"I have ongoing concerns that the Rapid Response Labor Mechanism under USMCA is not being used as it was intended," Rep. Carol Miller (R., W.Va.) told the Free Beacon. "The USTR continues to prove they are beholden to big labor interests at the detriment of American workers."

"Unfortunately, the American people will continue to bear the brunt of the Biden administration's weak leadership and misguided priorities," Miller continued. "I encourage Representative Tai to focus [and] take active steps to use RRM as Congress intended when we passed President Trump's USMCA and put Americans first."

Miller wrote to Tai earlier this year in a letter obtained by the Free Beacon, probing her office's use of the RRM in the case.

Tai, however, characterized the panel's final determination as "both surprising and disappointing." And Deputy Undersecretary for International Labor Affairs Thea Lee said that while the ruling failed to deliver justice to Mexican workers, the administration would continue to "protect freedom of association and collective bargaining rights in Mexico."

The United Steelworkers said the ruling was "simply unacceptable."

"The failure to find a denial of rights at the company sends a message that the rights of corporations outweigh those of workers," the union said in a statement.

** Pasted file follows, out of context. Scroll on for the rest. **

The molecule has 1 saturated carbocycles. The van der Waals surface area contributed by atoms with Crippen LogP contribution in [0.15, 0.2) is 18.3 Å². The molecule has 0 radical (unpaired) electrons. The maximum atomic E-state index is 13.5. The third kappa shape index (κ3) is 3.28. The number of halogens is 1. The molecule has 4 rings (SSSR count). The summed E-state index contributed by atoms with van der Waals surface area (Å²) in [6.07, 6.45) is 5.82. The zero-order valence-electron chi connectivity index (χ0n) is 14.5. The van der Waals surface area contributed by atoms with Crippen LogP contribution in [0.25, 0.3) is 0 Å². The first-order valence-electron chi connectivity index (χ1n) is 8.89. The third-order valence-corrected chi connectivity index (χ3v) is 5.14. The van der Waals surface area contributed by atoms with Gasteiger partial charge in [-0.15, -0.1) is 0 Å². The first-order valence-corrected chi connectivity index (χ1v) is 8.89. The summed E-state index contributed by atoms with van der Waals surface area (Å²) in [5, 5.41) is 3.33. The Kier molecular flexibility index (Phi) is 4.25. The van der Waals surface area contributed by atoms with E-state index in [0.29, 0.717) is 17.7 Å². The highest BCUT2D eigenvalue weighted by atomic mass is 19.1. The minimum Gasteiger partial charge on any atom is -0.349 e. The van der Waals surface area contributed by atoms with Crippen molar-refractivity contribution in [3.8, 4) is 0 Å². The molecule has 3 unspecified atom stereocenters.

The case stems from a strike organized in 2007 by Los Mineros at the mine over work safety conditions and pay. The mine reopened more than a decade later after Grupo Mexico entered into an agreement with Los Trabajadores Coaligados, a new coalition of miners that sought a return to work.

Despite subsequent government rulings confirming that the strike had officially ended with that agreement, Los Mineros argued the agreement was a violation of labor law.

"The tribunal's findings demonstrate that the United States should never have started Rapid Response Labor Mechanism proceedings against Grupo Mexico in the first place," Jonathan Stoel, a partner at Hogan Lovells, a law firm that represented Grupo Mexico in the case, told the Free Beacon in a statement.

Los Mineros and its general secretary, Napoleón Gómez Urrutia, have faced scandal in the past. Years ago, a Mexican court ordered Los Mineros and Urrutia to pay $54 million in an alleged embezzlement scheme.

That led Urrutia and his family to flee Mexico for Canada in 2006, where they remained until 2018. His return was aided by Mexican president Andrés Manuel López Obrador, who appointed Urrutia to the nation's Senate chamber. Most members of the Mexican Senate are elected while a small minority are selected by political parties.

The Los Angeles Times reported that the embezzlement charges against Urrutia were dropped in 2014.

The AFL-CIO and United Steelworkers are longtime allies of Urrutia. In 2011, the AFL-CIO nominated the Mexican labor leader for a top human rights award, and the United Steelworkers issued a congratulatory statement when Urrutia returned to Mexico from exile.

Los Mineros and the AFL-CIO did not respond to requests for comment.